Monday, June 25, 2012

Luzama amaluzae

Luzama amaluzae or Masdevallia amaluzae is a small species from Ecuador and Peru.  The flowers are 3 cm on a plant the same size and are held on spikes that are 6-8 cm in length.  The plant blooms profusely and seems to prefer somewhat lower light and a mount rather than a pot.  My plant is grown cool and is on a piece of cedar.

Monday, June 18, 2012

Lepanthes ingridiana

Lepanthes ingridiana is a rather rare species from Ecuador whose flowers are some of the largest in the genus.  The plant itself is also quite large, for the genus, 15-20 cm tall.  It bears a single 5 cm leaf on an upright stem with the typical bracts of a Lepanthes.  The plants are native to Ecuador and Columbia and come from higher elevations.  They require cool temperatures in cultivation.

The bright yellow spidery flowers are huge for the genus.  Fully extended they would be around 7 cm long, but they tend to hang in a kind of half-circle under the leaves.  The flowers appear successively with a new bud forming as the previous flower opens.  The plant is almost always in flower, therefore, with each new growth adding its succession of flowers to those already blooming.

Stelis glomerosa 'Lucille'

Stelis glomerosa (the name "glomerosa" refers to the ball-shaped flowers), is from Ecuador and belongs to a huge genus of plants whose flowers are often very similar and very small and undistinguished.  This species is different in having larger flowers with a very distinctive shape.  My plant is 5 cm tall, but seems to be getting larger.  It tends to ramble and produce new growths that come from the top of the previous growths, making it impossible to contain in a pot.  The flower spikes reach 10-15 cm and the flowers are slighting more than .5 cm in size.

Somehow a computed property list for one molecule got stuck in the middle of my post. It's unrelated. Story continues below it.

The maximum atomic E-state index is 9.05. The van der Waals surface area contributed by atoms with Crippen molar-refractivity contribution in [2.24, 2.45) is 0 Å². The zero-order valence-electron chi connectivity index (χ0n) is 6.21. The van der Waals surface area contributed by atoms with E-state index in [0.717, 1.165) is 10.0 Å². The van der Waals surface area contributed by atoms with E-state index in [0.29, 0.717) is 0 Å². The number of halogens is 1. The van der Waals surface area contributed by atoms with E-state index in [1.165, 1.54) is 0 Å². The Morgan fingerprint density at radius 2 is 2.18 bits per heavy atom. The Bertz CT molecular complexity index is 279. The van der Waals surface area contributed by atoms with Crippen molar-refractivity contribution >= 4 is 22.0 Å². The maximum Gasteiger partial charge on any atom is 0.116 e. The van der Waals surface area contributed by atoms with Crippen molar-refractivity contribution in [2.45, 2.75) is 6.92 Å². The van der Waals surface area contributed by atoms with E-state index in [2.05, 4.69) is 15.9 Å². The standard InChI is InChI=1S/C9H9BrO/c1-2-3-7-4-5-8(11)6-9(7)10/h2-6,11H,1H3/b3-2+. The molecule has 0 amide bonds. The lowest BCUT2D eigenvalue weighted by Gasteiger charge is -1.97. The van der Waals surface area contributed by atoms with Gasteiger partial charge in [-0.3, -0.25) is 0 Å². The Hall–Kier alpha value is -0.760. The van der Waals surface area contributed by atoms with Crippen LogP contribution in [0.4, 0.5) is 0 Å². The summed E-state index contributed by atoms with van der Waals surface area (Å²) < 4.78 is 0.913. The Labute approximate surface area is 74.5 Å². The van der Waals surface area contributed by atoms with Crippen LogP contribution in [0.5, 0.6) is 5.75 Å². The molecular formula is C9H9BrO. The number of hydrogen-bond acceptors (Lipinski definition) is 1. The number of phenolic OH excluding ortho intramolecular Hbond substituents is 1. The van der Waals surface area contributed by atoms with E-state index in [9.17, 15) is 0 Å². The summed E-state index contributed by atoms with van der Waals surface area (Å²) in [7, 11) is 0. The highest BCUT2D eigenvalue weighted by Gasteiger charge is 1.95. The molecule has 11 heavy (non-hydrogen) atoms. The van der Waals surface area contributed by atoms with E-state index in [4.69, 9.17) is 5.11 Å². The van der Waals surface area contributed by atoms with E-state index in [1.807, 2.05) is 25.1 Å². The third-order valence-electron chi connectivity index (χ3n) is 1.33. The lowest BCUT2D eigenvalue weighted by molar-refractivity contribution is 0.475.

Thursday, June 14, 2012

Dendrobium violaceum

This is one of several plants of Dendrobium violaceum that I own, and one that is larger than most of the plants I grow.  The species is highly variable in plant size and flower color and this plant is at the larger end, 30 cm tall.  Its saving feature is its compact growth habit.  The flowers are just under 4 cm and open a bright violet which fades to pink over time.  They are very long lasting.  My plant has been in bloom non-stop for the past year, and the present flowers, which still look fresh, were produced last October.  The flowers are produced at the top of the pseudobulbs between the leaves, and the close-up shot shows their ruffled backs, green-tipped sepals, and green and bright orange lip.

Scaphosepalum merinoi

This is another unusual species from Ecuador.  The Scaphosepalums all have these "horned" flowers, though in some cases the appendages are not as long as in this species.  The plant itself has Masdevallia-like leaves and growth, approximately 8 cm tall, but the flower spikes are very long compared to the plant, 20 cm, and they continue to lengthen as the flowers are produced one after another, six or more per spike.  The flowers are 6 cm from tip to tip, rather large for the genus.  The plant is supposed to be warmth tolerant, but I grow it cool.  It is best grown mounted because of its long spikes

Monday, June 4, 2012

Masdevallia prodigiosa

Masdevallia prodigiosa, as its name suggests, is a very unusual species for the genus.  Its soft orange color, its rather strange shape, and its large-sized flowers are all distinctive, and the species cannot be mistaken for any other in the genus.  It comes from Peru and is a small plant, around 6 cm tall with flowers that are as large or larger than the plant, some 6-8 cm.  It is reputed to be temperature tolerant, but it grows best for me under cool conditions in live sphagnum and a net pot.